What’s more important: copy or design?

It’s the question that won’t go away…like automated calls for PPI claims, or Joey Essex.

Over the past few weeks I’ve been working with a designer, let’s call him Rob, on a global marketing campaign. With just minutes to spare until we had to present our work, we both had some last minute tweaks.

I highlighted mine in yellow, ensuring no margin for error when Rob updated the copy. To save time I suggested updating the PSD files myself, as touch-typing wasn’t a tool in Rob’s arsenal (okay, his shed).

But there were design tweaks to be made too, and time was running out. ‘What do you think’s more important’ he asked ‘the copy or design?’. Now this wasn’t a question he’d been musing over like ‘why do toilets flush backwards in Australia?’; the implication was that design is more important, and has more impact, than words.

I’ve worked with many designers who fully appreciate the value and impact words can have; so I know this wasn’t a consensus viewpoint. But I still wanted to grab him by his velvet lapels and shout, ‘they’re equally important you self-righteous fool!’ Instead, I took the high road and waited patiently for him to make his last few tweaks.

Many have written articles with titles like ‘Content is king’. But would a King’s speech be as commanding if it were not for the crown, robe and regal accouterments? Of course not. We remember the King’s, or Queen’s speech, as much for the words as the setting (the design) in which the words are belted out (or even stammered in the case of King George VI).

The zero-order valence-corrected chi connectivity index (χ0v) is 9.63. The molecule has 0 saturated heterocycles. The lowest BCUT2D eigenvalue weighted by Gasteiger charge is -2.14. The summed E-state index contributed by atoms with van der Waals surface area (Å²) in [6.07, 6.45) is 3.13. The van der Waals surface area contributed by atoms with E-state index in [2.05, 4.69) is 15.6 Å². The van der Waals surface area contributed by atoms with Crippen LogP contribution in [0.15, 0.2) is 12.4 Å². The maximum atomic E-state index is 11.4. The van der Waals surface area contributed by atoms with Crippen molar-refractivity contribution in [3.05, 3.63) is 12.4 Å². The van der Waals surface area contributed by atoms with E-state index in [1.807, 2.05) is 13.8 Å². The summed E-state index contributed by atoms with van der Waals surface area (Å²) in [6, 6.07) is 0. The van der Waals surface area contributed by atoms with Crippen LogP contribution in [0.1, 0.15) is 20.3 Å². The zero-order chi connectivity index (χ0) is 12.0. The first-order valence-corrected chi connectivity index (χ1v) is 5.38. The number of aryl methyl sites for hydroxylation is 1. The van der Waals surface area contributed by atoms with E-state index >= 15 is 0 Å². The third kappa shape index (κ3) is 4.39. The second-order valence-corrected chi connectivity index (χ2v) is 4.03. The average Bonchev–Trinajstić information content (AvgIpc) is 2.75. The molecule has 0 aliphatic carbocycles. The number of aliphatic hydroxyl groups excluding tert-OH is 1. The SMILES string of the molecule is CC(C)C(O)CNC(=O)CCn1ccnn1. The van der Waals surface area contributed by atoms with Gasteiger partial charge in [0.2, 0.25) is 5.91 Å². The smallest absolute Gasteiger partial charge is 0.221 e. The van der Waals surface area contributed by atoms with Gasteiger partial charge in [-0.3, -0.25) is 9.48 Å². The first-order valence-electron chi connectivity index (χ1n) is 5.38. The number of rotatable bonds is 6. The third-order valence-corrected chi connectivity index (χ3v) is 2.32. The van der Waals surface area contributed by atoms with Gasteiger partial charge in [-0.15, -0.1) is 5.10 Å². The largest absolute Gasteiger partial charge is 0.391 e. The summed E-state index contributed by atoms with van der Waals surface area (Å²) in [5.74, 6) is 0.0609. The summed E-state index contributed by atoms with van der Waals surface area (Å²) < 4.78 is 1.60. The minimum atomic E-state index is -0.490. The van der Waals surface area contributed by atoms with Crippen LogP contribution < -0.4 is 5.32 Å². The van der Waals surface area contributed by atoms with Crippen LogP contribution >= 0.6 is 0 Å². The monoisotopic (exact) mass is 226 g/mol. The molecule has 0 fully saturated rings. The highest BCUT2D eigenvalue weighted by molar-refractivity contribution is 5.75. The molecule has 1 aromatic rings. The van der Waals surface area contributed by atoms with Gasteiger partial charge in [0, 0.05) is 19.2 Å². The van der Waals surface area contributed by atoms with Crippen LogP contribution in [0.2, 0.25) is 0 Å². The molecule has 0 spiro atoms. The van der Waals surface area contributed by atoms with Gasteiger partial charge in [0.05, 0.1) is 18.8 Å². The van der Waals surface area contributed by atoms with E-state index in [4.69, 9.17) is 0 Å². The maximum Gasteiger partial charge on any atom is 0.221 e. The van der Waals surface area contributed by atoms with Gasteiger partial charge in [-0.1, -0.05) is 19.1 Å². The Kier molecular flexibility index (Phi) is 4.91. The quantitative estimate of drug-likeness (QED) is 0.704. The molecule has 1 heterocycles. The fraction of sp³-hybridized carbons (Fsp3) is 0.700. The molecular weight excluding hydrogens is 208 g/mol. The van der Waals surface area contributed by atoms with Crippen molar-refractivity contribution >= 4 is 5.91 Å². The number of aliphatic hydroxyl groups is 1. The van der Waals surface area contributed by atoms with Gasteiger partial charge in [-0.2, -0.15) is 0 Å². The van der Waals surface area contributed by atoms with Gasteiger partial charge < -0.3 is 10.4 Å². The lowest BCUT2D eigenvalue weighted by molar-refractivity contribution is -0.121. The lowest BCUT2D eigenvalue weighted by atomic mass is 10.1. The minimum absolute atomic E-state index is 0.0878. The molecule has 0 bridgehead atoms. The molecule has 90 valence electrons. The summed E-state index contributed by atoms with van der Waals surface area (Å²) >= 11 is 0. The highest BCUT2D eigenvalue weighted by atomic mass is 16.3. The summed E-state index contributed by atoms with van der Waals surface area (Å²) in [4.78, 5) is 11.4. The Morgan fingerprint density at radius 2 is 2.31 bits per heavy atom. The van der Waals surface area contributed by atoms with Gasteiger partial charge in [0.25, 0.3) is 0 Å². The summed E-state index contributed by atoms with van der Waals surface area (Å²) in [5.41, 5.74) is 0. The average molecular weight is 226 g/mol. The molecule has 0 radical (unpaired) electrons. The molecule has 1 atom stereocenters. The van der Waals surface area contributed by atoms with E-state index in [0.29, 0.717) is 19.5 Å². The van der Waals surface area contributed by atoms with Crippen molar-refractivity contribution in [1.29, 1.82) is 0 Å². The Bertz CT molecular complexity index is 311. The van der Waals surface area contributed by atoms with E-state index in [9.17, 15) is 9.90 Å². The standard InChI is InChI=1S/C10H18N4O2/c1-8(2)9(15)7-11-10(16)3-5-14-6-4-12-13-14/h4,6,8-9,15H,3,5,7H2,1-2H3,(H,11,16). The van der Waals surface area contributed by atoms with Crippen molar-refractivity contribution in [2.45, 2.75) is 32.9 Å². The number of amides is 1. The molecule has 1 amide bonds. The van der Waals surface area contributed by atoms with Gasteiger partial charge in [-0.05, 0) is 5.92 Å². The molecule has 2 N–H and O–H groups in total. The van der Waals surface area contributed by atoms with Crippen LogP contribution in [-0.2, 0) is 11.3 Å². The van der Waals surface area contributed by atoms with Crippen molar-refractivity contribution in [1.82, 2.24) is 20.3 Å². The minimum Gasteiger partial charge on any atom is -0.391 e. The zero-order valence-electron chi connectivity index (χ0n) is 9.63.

To say that design is more important than words, or vice versa, is like arguing that set design or cinematography is more important than the script. It’s darn-diddly ridiculous, as Ned Flanders might say. Words are the puppet strings of our emotions. With one pull they can inspire, educate, engage, console, tickle and profess. It’s the words that establish a brand as a thought leader, and ultimately sell a product or service. But design and copy need to work together as the puppet master, especially in the case of UX or environmental design, pulling the audience along in their journey.

A puppet master can’t perform without strings to pull, just as a user experience can’t be mapped out without words to guide it.

So instead of asking what’s more important, the copy or design, perhaps a better question would be how can we improve the way they work together in the customer journey. In my opinion getting a copywriter involved early on in the project is one way of improving this relationship. And of course, mutual appreciation and respect for one another’s craft helps too.

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